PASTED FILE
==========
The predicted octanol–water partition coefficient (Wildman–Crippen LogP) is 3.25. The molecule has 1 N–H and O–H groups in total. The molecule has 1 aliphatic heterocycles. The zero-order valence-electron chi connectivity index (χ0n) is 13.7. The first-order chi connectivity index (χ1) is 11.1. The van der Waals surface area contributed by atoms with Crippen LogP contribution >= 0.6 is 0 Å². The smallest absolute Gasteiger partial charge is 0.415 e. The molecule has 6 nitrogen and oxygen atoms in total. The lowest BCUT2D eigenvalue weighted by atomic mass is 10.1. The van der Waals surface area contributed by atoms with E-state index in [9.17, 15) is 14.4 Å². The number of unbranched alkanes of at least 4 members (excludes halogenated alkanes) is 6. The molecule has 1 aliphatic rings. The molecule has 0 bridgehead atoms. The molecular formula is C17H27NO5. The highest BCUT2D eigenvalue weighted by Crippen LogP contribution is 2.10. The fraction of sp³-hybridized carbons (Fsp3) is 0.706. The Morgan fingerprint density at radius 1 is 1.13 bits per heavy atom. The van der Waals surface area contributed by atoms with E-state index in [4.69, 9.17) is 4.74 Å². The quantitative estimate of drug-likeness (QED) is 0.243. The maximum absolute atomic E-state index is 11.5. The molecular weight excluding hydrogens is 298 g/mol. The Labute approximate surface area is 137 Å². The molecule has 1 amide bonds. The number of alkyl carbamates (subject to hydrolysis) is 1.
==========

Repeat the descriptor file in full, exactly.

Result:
The predicted octanol–water partition coefficient (Wildman–Crippen LogP) is 3.25. The molecule has 1 N–H and O–H groups in total. The molecule has 1 aliphatic heterocycles. The zero-order valence-electron chi connectivity index (χ0n) is 13.7. The first-order chi connectivity index (χ1) is 11.1. The van der Waals surface area contributed by atoms with Crippen LogP contribution >= 0.6 is 0 Å². The smallest absolute Gasteiger partial charge is 0.415 e. The molecule has 6 nitrogen and oxygen atoms in total. The lowest BCUT2D eigenvalue weighted by atomic mass is 10.1. The van der Waals surface area contributed by atoms with E-state index in [9.17, 15) is 14.4 Å². The number of unbranched alkanes of at least 4 members (excludes halogenated alkanes) is 6. The molecule has 1 aliphatic rings. The molecule has 0 bridgehead atoms. The molecular formula is C17H27NO5. The highest BCUT2D eigenvalue weighted by Crippen LogP contribution is 2.10. The fraction of sp³-hybridized carbons (Fsp3) is 0.706. The Morgan fingerprint density at radius 1 is 1.13 bits per heavy atom. The van der Waals surface area contributed by atoms with E-state index in [4.69, 9.17) is 4.74 Å². The quantitative estimate of drug-likeness (QED) is 0.243. The maximum absolute atomic E-state index is 11.5. The molecular weight excluding hydrogens is 298 g/mol. The Labute approximate surface area is 137 Å². The molecule has 1 amide bonds. The number of alkyl carbamates (subject to hydrolysis) is 1.